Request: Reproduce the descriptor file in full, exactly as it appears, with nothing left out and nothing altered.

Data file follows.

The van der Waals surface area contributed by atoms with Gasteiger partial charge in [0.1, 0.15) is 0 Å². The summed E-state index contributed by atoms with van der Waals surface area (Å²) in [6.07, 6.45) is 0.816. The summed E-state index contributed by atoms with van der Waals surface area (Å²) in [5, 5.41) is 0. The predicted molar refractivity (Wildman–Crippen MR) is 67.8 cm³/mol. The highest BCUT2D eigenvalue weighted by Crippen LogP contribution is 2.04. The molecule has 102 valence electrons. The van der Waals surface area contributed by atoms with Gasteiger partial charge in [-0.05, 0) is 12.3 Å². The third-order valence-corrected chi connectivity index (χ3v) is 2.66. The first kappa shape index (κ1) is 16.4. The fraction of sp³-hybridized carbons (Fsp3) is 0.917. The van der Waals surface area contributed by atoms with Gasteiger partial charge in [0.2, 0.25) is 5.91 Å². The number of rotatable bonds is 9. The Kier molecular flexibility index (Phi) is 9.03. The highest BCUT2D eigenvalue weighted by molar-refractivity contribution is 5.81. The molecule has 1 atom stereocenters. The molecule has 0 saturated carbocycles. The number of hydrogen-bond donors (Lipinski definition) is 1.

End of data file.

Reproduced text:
The van der Waals surface area contributed by atoms with Gasteiger partial charge in [0.1, 0.15) is 0 Å². The summed E-state index contributed by atoms with van der Waals surface area (Å²) in [6.07, 6.45) is 0.816. The summed E-state index contributed by atoms with van der Waals surface area (Å²) in [5, 5.41) is 0. The predicted molar refractivity (Wildman–Crippen MR) is 67.8 cm³/mol. The highest BCUT2D eigenvalue weighted by Crippen LogP contribution is 2.04. The molecule has 102 valence electrons. The van der Waals surface area contributed by atoms with Gasteiger partial charge in [-0.05, 0) is 12.3 Å². The third-order valence-corrected chi connectivity index (χ3v) is 2.66. The first kappa shape index (κ1) is 16.4. The fraction of sp³-hybridized carbons (Fsp3) is 0.917. The van der Waals surface area contributed by atoms with Gasteiger partial charge in [0.2, 0.25) is 5.91 Å². The number of rotatable bonds is 9. The Kier molecular flexibility index (Phi) is 9.03. The highest BCUT2D eigenvalue weighted by molar-refractivity contribution is 5.81. The molecule has 1 atom stereocenters. The molecule has 0 saturated carbocycles. The number of hydrogen-bond donors (Lipinski definition) is 1.